The wrong Lady Anne….!

For Honour and Fame - Nigel Saul

Having just acquired Nigel Saul’s For Honour and Fame, about chivalry in England from 1066 to 1500, one of my first actions was (as always!) to go to the pages that refer to Richard III. Well, it’s second nature to any Ricardian, I think.

So, on page 279, I read:

“. . .A generation later there was to be another, still greater, heiress who was to play a role in the preservation of specifically chivalric memory. This was Anne Neville, daughter of Richard Beauchamp, earl of Warwick, and sister and heiress of his son Henry, duke of Warwick, who died young. Anne’s self- appointed task in the last years of her life was to cherish and protect the memory of her late father, one of the Lancastrian monarchy’s greatest captains. . .”

Um. . .eh? For a moment the penny didn’t drop, and I couldn’t fit Anne Neville with such a claim. Then I realized it was one of those banes of all writers, a monumental blooper. It was not Anne Neville who was meant, but her mother, Anne Beauchamp.


So, the mix-up of Lady Annes is an error by either Nigel Saul, or his publisher, Bodley Head. Oh, and the book then goes on to mention Richard III’s “seizure of the throne”, which did not impress this incurable Ricardian. He has two further, brief, mentions. So, if you’re looking for books that deal in any meaningful way with Richard III, give this one a miss.


  1. Oh. My. Gawd. My jaw dropped, reading that. These people call themselves historians! And their publishers presumably have so-called editors! AAAAARGH! Even if I wasn’t a Ricardian, I’d skip this book because I loathe this sort of carelessness! Call themselves professionals? I don’t think so!


  2. Anne Neville was NEVER a Beauchamp. Her father was Richard Neville. And I have yet to hear a highborn medieval lady referred to, simultaneously, by both her maiden and married name. The way these days is to always refer to them by their maiden name. Anne Beauchamp is always Anne Beauchamp, and Anne Neville is always Anne Neville. Well, so I understand.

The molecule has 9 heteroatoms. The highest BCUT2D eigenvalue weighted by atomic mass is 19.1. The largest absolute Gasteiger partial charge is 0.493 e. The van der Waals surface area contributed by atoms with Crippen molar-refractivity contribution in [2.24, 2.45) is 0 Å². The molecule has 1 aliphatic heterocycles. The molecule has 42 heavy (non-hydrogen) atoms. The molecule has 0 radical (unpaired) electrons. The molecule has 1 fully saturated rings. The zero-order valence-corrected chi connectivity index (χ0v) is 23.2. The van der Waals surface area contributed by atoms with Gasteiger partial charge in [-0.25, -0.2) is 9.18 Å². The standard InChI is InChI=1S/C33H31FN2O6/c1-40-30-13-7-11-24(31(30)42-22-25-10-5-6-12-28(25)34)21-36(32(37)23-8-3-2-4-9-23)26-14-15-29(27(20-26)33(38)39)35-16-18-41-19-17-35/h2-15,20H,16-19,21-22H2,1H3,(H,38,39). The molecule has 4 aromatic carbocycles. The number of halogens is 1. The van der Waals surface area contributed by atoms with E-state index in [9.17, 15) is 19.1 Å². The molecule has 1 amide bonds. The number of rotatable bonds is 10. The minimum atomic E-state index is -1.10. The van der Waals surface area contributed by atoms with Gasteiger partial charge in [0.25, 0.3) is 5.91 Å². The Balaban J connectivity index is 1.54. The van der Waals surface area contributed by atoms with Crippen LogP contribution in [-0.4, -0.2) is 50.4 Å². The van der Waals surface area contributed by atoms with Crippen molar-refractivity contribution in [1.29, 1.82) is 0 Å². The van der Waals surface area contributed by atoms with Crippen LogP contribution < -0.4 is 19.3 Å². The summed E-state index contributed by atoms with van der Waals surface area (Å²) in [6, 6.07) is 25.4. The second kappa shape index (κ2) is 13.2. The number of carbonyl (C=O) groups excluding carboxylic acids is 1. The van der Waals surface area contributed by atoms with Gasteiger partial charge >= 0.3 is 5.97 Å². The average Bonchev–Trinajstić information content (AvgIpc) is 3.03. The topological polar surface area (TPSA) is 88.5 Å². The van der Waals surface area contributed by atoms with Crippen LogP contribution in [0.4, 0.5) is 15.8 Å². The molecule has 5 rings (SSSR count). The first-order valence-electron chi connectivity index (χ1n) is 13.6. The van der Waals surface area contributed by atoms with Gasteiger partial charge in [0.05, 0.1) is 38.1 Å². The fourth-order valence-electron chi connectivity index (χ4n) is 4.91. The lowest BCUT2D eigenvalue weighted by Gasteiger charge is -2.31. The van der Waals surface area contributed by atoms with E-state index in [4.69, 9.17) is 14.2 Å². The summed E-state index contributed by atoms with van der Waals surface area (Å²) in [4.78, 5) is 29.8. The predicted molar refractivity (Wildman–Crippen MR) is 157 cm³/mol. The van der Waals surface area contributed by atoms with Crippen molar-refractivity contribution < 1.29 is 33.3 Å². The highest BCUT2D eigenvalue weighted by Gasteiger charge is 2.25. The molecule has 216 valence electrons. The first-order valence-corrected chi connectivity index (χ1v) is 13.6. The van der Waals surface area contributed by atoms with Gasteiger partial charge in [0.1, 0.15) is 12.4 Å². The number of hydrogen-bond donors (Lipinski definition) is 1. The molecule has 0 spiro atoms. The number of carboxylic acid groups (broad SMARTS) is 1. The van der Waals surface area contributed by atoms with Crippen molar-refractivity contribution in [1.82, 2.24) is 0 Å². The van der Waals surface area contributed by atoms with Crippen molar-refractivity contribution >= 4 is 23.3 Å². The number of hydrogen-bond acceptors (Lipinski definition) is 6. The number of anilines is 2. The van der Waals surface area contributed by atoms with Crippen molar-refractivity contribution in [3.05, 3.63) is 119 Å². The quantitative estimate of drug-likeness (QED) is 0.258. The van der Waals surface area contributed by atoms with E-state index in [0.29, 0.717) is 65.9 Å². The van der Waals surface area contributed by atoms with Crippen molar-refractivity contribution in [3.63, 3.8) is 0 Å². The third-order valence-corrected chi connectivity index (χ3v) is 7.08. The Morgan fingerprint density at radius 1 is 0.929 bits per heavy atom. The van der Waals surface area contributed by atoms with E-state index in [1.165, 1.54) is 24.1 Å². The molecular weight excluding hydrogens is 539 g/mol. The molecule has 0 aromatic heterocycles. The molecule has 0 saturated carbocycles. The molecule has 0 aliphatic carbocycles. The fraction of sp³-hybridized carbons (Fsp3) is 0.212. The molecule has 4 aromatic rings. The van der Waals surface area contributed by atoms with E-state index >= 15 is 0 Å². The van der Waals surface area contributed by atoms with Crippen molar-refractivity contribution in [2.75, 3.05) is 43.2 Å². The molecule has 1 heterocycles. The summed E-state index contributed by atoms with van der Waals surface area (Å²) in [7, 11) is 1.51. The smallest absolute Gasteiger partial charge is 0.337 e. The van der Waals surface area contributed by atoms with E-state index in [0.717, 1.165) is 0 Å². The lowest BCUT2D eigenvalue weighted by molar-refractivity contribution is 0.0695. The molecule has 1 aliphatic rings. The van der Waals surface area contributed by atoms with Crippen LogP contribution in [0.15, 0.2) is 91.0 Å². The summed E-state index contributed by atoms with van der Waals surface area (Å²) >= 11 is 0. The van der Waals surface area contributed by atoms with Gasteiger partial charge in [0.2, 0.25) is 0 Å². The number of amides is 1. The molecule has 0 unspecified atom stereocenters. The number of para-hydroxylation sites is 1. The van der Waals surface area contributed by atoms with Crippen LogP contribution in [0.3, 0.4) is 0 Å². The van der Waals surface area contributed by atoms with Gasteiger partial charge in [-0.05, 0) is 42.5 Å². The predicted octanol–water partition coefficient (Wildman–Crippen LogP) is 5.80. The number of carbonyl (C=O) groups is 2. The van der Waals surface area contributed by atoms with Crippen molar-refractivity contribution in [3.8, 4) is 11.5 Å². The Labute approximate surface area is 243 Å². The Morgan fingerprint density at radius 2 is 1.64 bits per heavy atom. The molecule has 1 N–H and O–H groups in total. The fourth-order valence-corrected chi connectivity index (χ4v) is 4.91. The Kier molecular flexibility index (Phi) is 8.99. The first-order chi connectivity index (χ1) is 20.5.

Liked by 3 people

  3. But… but… traditionally published books are always free from errors, perfectly edited, and of superior quality…

    Seriously, do they not know the first thing about good historiography?

    Liked by 1 person

    1. Certainly people, writers, historians make mistakes. But these kind of significant mistakes should be caught no later than during editing. It would also be helpful to avoid or at least make them less blatend by adding year of birth/death in (…) right after the name. In other words if such a mistake is not caught, at least you can tell whom they are actually talking about.

      Liked by 2 people

Leave a comment

Fill in your details below or click an icon to log in: Logo

You are commenting using your account. Log Out /  Change )

Google photo

You are commenting using your Google account. Log Out /  Change )

Twitter picture

You are commenting using your Twitter account. Log Out /  Change )

Facebook photo

You are commenting using your Facebook account. Log Out /  Change )

Connecting to %s

This site uses Akismet to reduce spam. Learn how your comment data is processed.

%d bloggers like this: